A historic site in Elk River that retooled its educational gardens into working pandemic victory gardens ended the season with more than 9,000 pounds of food donated to a food shelf.
The Oliver Kelley Farm, a National Historic Landmark and one of 26 sites run by the Minnesota Historical Society, usually teaches about the history of agriculture. But when the COVID-19 pandemic shuttered the site to visitors, employees revamped the site’s garden into another force for good.
The farm closed for the season at the end of October, wrapping up its first partnership with Community Aid of Elk River (CAER), a food shelf that serves about 150 families a week from Elk River, Otsego and Zimmerman.
“We certainly produced more food than I thought,” said Anders Mayland, the site manager.
Mayland said the farm will continue the program next spring, donating food grown on its 2-acre plots and will, for the first time, grow lettuce indoors on carts outfitted with growing lights this winter to donate to CAER.
The historic farm was one of several local farms that increased donations of fresh produce to the food shelf this year as a result of the pandemic. CAER received more than 17,000 pounds of donated vegetables and fruit.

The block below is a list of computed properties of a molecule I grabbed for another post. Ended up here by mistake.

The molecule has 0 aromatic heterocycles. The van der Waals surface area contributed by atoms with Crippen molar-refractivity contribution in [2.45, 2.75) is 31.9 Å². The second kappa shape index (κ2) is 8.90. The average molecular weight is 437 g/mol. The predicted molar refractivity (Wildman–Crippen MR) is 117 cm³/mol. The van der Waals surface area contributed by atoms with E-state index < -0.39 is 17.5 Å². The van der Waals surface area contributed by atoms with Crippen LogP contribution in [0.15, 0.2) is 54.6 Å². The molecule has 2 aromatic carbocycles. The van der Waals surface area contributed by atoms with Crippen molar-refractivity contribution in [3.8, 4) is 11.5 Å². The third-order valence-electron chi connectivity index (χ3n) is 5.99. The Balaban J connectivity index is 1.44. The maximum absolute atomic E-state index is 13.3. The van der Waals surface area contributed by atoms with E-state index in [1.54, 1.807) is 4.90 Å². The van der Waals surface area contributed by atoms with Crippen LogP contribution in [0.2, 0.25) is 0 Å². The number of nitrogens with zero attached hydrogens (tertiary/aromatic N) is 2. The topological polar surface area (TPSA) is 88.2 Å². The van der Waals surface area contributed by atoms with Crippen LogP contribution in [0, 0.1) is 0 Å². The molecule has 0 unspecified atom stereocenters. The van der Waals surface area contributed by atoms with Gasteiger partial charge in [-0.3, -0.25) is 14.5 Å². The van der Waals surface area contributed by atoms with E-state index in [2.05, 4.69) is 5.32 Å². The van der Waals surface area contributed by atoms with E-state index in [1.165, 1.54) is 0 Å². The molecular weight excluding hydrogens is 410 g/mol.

“They knew we were in need,” said Heather Kliewer, executive director of CAER, adding that families relished the fresh locally grown cucumbers, tomatoes and squash.
She’s seeing an uptick in the number of families visiting the food shelf in recent weeks. Statewide, food shelves are seeing double or triple the number of Minnesotans in need during the pandemic.
“It is growing,” Kliewer said, adding that donations of food and other coveted items such as toilet paper are needed.
The farm, which will likely reopen to the public next June, was the home of Oliver Kelley. He was the founder of the Grange, a national farming organization. The site reopened to the public for a few days during the summer and fall, one of the few Historical Society sites that has allowed visitors during the pandemic.
Instead of the usual 40,000 visitors a year, the farm drew about 2,000 for the limited five days it was open, though Mayland said the number of visitors on each day was more than a typical day pre-pandemic.
With the sudden steep drop in admission revenue, the Minnesota Historical Society has lost about $3 million during the pandemic and laid off more than 200 employees, more than a third of its staff.